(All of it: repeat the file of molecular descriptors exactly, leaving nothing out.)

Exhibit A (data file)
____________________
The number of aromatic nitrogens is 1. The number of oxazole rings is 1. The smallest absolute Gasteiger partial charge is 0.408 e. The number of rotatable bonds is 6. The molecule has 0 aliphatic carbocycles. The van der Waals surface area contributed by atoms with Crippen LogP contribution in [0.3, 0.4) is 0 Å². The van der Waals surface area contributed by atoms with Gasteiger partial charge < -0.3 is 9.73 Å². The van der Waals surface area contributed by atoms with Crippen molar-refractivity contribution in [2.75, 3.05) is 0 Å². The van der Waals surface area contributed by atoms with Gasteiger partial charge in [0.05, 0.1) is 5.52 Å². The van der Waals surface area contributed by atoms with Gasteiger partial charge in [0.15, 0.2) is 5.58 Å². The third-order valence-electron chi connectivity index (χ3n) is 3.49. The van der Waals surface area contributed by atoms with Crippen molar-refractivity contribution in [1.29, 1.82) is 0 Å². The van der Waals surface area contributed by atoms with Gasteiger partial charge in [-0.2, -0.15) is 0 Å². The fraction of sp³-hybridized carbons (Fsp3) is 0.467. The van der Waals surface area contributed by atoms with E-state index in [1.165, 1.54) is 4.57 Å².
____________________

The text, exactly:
The number of aromatic nitrogens is 1. The number of oxazole rings is 1. The smallest absolute Gasteiger partial charge is 0.408 e. The number of rotatable bonds is 6. The molecule has 0 aliphatic carbocycles. The van der Waals surface area contributed by atoms with Crippen LogP contribution in [0.3, 0.4) is 0 Å². The van der Waals surface area contributed by atoms with Gasteiger partial charge < -0.3 is 9.73 Å². The van der Waals surface area contributed by atoms with Crippen molar-refractivity contribution in [2.75, 3.05) is 0 Å². The van der Waals surface area contributed by atoms with Gasteiger partial charge in [0.05, 0.1) is 5.52 Å². The van der Waals surface area contributed by atoms with Gasteiger partial charge in [0.15, 0.2) is 5.58 Å². The third-order valence-electron chi connectivity index (χ3n) is 3.49. The van der Waals surface area contributed by atoms with Crippen molar-refractivity contribution in [1.29, 1.82) is 0 Å². The van der Waals surface area contributed by atoms with Gasteiger partial charge in [-0.2, -0.15) is 0 Å². The fraction of sp³-hybridized carbons (Fsp3) is 0.467. The van der Waals surface area contributed by atoms with E-state index in [1.165, 1.54) is 4.57 Å².